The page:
For the last two months, Connecticut has held open meetings to find better ways protect children in that state’s family courts.
Although the original plan was to have the study done by January, task force member Ms. Jennifer Verraneault says, “It might be a year-long thing.”
As Ms. Verraneault spoke those words, most task force members probably dreaded the thought of volunteering their time for an extended period. Yet every few weeks, the task force meets, and another can of worms opens – with reasons to continue the study for as long as it takes.
According to Connecticut Special Act No. 13-24, the task force is to study:
(1) the role of a guardian ad litem and the attorney for a minor child in any action involving parenting responsibilities and the custody and care of a child,
(2) the extent of noncompliance with the provisions of subdivision (6) of subsection (c) of section 46b-56 of the general statutes and the role of the court in enforcing compliance with said subdivision, and
(3) whether the state should adopt a presumption that shared custody is in the best interest of a minor child in any action involving the custody, care and upbringing of a child.
Such study shall include, but not be limited to, an examination of state statutes applicable to an action involving the custody, care and upbringing of a child, and the costs associated with contested divorce actions, including, but not limited to, expert witness fees and attorneys’ fees including the fees of guardians ad litem and attorneys for the minor children. Such study may include recommendations for legislation on matters studied by the task force.
Another can opened this past Tuesday, when Co-Chair Sharon Wicks Dornfeld spoke about her knowledge of the use of “Private Special Masters” to hide tax fraud in Connecticut family courts.
She told the group:
“There are some individuals — I can think of several retired judges — who are, make themselves available to serve as private Special Masters, but it is not a volunteer thing. It is a program in which the parties pay them and whatever their agreed upon hourly rate is.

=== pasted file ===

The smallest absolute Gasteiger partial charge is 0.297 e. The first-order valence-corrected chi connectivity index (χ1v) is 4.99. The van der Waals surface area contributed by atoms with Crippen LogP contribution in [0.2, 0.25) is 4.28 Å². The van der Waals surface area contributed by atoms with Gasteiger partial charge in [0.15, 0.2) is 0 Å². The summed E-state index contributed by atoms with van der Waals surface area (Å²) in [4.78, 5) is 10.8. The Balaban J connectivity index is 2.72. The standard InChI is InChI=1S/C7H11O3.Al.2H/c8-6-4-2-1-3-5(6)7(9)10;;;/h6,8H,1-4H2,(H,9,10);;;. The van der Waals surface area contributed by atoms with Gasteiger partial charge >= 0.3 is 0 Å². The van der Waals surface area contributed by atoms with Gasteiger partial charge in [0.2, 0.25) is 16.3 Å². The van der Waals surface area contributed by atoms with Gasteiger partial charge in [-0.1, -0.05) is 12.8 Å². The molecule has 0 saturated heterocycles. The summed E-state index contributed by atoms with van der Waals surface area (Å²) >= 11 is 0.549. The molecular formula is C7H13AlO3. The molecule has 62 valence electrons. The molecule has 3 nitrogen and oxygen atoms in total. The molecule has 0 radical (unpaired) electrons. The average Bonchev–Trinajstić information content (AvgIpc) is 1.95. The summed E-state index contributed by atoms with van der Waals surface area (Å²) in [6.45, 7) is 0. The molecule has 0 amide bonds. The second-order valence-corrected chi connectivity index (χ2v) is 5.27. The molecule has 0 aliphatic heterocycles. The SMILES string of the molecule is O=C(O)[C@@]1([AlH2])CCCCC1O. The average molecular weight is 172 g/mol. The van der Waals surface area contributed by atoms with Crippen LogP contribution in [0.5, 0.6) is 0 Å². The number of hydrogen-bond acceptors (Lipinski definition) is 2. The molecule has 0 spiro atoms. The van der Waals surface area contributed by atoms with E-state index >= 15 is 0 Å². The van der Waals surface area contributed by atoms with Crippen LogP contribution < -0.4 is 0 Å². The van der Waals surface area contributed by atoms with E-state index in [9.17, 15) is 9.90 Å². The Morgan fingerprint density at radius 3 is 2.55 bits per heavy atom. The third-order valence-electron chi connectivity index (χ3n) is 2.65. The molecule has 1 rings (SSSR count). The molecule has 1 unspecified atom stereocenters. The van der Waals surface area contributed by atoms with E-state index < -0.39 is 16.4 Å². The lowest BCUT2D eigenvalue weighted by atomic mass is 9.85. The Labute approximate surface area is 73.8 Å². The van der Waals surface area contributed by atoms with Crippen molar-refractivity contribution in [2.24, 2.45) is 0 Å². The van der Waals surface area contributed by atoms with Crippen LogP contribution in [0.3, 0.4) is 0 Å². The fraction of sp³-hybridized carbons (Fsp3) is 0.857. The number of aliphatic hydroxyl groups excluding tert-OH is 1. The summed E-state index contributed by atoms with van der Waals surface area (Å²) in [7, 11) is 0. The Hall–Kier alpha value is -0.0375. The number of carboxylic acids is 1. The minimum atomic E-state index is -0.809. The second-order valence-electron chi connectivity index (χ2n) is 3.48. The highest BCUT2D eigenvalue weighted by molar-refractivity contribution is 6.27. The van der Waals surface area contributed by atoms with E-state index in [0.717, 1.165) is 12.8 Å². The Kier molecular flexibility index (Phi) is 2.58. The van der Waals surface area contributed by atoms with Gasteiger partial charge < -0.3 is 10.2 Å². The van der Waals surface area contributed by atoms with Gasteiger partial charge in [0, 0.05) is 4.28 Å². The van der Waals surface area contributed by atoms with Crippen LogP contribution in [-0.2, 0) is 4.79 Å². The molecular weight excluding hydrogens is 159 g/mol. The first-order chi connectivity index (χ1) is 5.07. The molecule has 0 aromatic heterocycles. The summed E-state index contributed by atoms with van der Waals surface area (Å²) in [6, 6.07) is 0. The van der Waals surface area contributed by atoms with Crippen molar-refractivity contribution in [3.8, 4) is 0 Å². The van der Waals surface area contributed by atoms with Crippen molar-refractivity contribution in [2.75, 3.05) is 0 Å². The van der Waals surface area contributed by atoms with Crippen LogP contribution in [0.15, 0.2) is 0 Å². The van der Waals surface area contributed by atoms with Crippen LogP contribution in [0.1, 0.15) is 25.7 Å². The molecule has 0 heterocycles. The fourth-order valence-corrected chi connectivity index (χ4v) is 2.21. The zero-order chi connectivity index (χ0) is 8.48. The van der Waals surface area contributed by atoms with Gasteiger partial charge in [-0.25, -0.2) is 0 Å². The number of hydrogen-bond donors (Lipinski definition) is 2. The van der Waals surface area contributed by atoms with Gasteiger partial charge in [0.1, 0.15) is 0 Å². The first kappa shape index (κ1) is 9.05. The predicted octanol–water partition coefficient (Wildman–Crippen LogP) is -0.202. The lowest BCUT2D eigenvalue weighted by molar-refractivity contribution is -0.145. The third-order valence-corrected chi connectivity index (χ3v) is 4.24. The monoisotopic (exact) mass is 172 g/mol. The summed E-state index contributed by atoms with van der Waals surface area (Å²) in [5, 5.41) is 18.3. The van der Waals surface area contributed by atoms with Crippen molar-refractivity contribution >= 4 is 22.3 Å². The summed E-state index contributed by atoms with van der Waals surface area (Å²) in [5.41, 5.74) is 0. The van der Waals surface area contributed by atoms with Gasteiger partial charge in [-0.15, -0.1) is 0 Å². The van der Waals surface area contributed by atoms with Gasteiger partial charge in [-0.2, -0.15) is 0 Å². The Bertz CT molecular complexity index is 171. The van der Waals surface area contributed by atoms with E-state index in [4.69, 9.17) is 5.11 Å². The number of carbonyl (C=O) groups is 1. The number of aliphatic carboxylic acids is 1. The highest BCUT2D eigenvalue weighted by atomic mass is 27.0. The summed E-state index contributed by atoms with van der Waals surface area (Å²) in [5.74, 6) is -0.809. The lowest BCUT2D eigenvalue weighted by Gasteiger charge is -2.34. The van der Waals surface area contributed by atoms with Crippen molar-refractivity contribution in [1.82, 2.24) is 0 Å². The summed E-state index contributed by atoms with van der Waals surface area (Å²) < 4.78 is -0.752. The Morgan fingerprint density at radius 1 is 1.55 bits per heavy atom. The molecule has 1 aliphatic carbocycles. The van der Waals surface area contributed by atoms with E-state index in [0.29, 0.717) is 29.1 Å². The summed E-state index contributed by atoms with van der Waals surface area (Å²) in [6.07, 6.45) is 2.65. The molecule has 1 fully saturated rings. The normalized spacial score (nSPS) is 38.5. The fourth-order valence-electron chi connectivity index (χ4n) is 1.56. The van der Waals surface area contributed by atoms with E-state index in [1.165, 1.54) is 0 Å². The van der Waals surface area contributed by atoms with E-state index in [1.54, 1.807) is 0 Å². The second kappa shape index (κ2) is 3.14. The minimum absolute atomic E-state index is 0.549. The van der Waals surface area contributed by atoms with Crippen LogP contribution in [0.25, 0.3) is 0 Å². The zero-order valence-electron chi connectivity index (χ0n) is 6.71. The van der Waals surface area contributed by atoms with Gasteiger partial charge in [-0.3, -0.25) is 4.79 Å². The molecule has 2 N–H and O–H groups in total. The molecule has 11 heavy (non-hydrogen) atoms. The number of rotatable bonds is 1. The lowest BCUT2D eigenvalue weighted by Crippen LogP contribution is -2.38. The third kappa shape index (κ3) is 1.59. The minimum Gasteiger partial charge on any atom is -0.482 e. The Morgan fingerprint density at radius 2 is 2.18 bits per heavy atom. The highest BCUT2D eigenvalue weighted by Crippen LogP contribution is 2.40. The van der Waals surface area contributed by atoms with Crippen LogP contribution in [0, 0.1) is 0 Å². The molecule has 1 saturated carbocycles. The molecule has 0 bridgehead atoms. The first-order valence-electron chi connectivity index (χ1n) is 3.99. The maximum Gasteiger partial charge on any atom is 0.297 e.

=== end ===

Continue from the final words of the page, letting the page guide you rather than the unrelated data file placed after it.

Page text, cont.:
Uh, there have also been circumstances in which I can recall that there are lawyers who will say that, for whatever reason — and I will give you a classic example of a reason — where it becomes apparent that one or both of the parties have been engaged in essentially tax fraud that would be very adverse to their clients’ interest if it were to come before a judge who would be required to make a referral to the state’s attorney or to the IRS for example. There are circumstances in which the attorneys will say, “Let’s try and get this out of the judicial system. Let’s hire a Special Master — not necessarily a retired judge, sometimes it’s very experienced family attorneys — and see if we can, you know, make it happen that way.”
Since the filmed meetings are available for public viewing online, there’s now public knowledge of a credible witness who knows about Connecticut’s attorneys and retired judges hiding tax fraud in child custody cases.
Judgments in those cases will need to be set aside, federal authorities will need to investigate, and Ms. Verraneault will have been proven right about how long all of this is going to take.
An AP article in the Wall Street Journal last May might explain why Ms. Wicks Dornfeld speaks so comfortably about her colleagues hiding tax fraud.
According to the author of the article, Connecticut lawyers:
“are shielded from fraud lawsuits under absolute immunity, a doctrine dating back to medieval England. The doctrine was intended to promote people speaking freely at judicial proceedings without fear of being sued and to avoid hindering an attorney’s advocacy for his or her client.”
The task force is obliged to take its time – and as many task forces and committees it takes – to protect Connecticut’s children and families from what looks like a lawless system. Considering the disclosure noted above, Connecticut legislators should form another task force or allow the current task force to form an ad hoc committee. The new task force or ad hoc committee can be called something like, “Committee to Study Types of Fraud Currently Allowed in Legal Disputes Involving the Care and Custody of Minor Children in Connecticut”.
Thousands of victims of various kinds of fraud in Connecticut’s family court system would appreciate the opportunity to participate in such a study.